From the award-winning author of Chimeras
The line between hunter and hunted is about to blur.
Dubbed the Byzantine Strangler because of the mysterious mosaic tiles he leaves at the crime scene, a new serial killer is stalking the streets of Los Angeles. Racing to decipher the code encrypted in the tiles before the killer strikes again, Detective Track Presius faces a new challenge: the "awakened" genes that make his vision and olfactory sense so sharp are now taking a toll on his life. When a new set of tiles appears in his own backyard, Track makes a chilling realization: those very same genes that are threatening his life are drawing the Byzantine Strangler closer and closer. The line between hunter and hunted has suddenly blurred. Will Track be the next piece of the mosaic puzzle?
©2014 Elena Edi Giorgi (P)2015 Elena Edi Giorgi
Once again, E.E. Giorgi wrote a complicated and thrilling thriller. I generally don't read mysteries since they don't focus that much on character, but E.E. really has created a complex character in Track Presius. Every time I started to think that I knew where things were going, they took another path, so there was tension until the end. I like her books because she includes thought-provoking ideas about genetics. The only thing I would have liked more of, is more about Track's genetics and how they are affecting him and driving him here....
D. Joseph Fenaughty is a perfect narrator for this series: he really creates a perfect noirish cop's voice!
No extreme reactions... I just would like how the action would take all these new twists that I couldn't predict...
All of my reviews are on my blog audiobookreviewer dot com
A series of brutal murders drags detective Track Presius back from a prolonged sabbatical. The killer leaves strange and subtle clues, like colored mosaic tiles at the scene. But there are inconsistencies to the crimes, things that don’t add up. Presius follows the winding trail as the bodies pile up, victims and investigators alike. Until even Presius is being stalked and investigated. Nothing is as it seems, and everyone is a suspect, even Presius.
Mosiacs is a who-done-it with not enough information for the listener to potentially figure out the story for him or herself. There are leaps in discovery that sometimes seem strange and out of place to the plot. Presius is just too lucky sometimes, incredibly unlucky at other times. This is not a deal breaker, many listeners of detective and mystery novels, simply enjoy the ride, letting the author lay out the story for you. The novel is violent, but the violence (and there is plenty of it) seems cartoonish and gratuitous, though not particularly shocking considering the means by which the victims were murdered.
The story is performed by D Joseph Fenaughty who does a passable job. His staccato delivery creates the necessary dark mood, but sometimes drags his sentences too long for comfort. It is recommended you listen to a sample to see if his style is right for you.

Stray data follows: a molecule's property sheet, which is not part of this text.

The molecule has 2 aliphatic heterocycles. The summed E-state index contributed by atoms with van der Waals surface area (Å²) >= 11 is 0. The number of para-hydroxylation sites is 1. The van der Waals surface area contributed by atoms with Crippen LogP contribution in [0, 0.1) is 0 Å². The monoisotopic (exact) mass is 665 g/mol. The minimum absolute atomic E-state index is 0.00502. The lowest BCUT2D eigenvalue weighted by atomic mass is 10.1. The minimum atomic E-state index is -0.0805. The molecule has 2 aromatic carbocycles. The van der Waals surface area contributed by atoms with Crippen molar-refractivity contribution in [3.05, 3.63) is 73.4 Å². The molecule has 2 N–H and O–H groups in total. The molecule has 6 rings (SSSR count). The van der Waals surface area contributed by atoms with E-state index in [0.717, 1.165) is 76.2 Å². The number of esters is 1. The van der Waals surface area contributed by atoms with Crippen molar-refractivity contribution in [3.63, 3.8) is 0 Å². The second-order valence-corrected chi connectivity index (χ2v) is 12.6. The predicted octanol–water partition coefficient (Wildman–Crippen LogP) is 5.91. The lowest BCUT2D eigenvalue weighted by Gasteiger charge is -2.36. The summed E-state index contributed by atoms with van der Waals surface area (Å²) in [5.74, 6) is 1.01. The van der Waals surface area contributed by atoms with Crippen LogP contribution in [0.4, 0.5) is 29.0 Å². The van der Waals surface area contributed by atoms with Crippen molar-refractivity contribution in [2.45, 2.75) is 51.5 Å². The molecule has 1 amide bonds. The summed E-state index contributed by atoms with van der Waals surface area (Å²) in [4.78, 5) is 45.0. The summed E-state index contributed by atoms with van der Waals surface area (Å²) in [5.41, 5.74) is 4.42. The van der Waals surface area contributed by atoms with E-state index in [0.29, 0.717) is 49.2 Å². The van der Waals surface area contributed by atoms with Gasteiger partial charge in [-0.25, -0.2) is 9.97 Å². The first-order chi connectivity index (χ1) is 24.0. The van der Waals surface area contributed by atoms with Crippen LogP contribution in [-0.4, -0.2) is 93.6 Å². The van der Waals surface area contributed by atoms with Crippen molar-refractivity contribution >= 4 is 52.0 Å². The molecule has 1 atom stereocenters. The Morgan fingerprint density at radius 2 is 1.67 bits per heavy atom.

If you like murder mysteries, you may enjoy the cat and mouse game. Persius is an interesting character, with a gene mutation that gives him an extreme sense of smell and brilliant intuition. He is reckless and impulsive, getting himself in out of impossible situations. There is also a compelling love story that weaves through the mystery. For others, the overloaded plot and distracting subplots may not be your cup of tea. It is recommended you listen to a sample first.
Audiobook was purchased for review by the author.
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"Great story broken in pieces"
Track Presius. The plot is fast paced, unusual and intriguing, the murders gruesome and bizarre. But the strangest of all is the main detective, a man named Presius, who investigates not so much by looking for clues as, literally, sniffing them out. What a joy! A truly visceral engagement leaps out to the reader as he roots through the crime scenes absorbing the smells, inhaling the evidence.
The slow presentation is easily solved by simply bumping up the speed by one notch which in no way diminishes Mr. Fenaughty's fine voice. But his reading is far more difficult to overcome. His is a very strange performance. All of the conversation is perfectly executed but the text in between is dire as if reading comes hard to him and this is his first sight of the book. His voice cracks, he sometimes stumbles over words and, just occasionally, mispronounces them. But the worst part is his phrasing, constantly stopping at inappropriate points of the sentence, for example, "the dull and grey colour (PAUSE) of the walls..." or "Parker (PAUSE) Centre".. If this was happening only rarely it wouldn't matter but it is so frequent that it completely distracted me from the storyline and I had to pull my mind away from the oddity of his narration to return to Presius's world.
Read more of E.E.Giorgi's work
E.E.Giorgi is a masterful storyteller. It says much about Mosaics that I was so involved with the story and intent on following it through, that I continued to the end despite my irritation with the narrator. I highly recommend this book but get the written version not the audio unless you are looking for a really difficult and quirky listen.
I received this book as a aift. Thank you.
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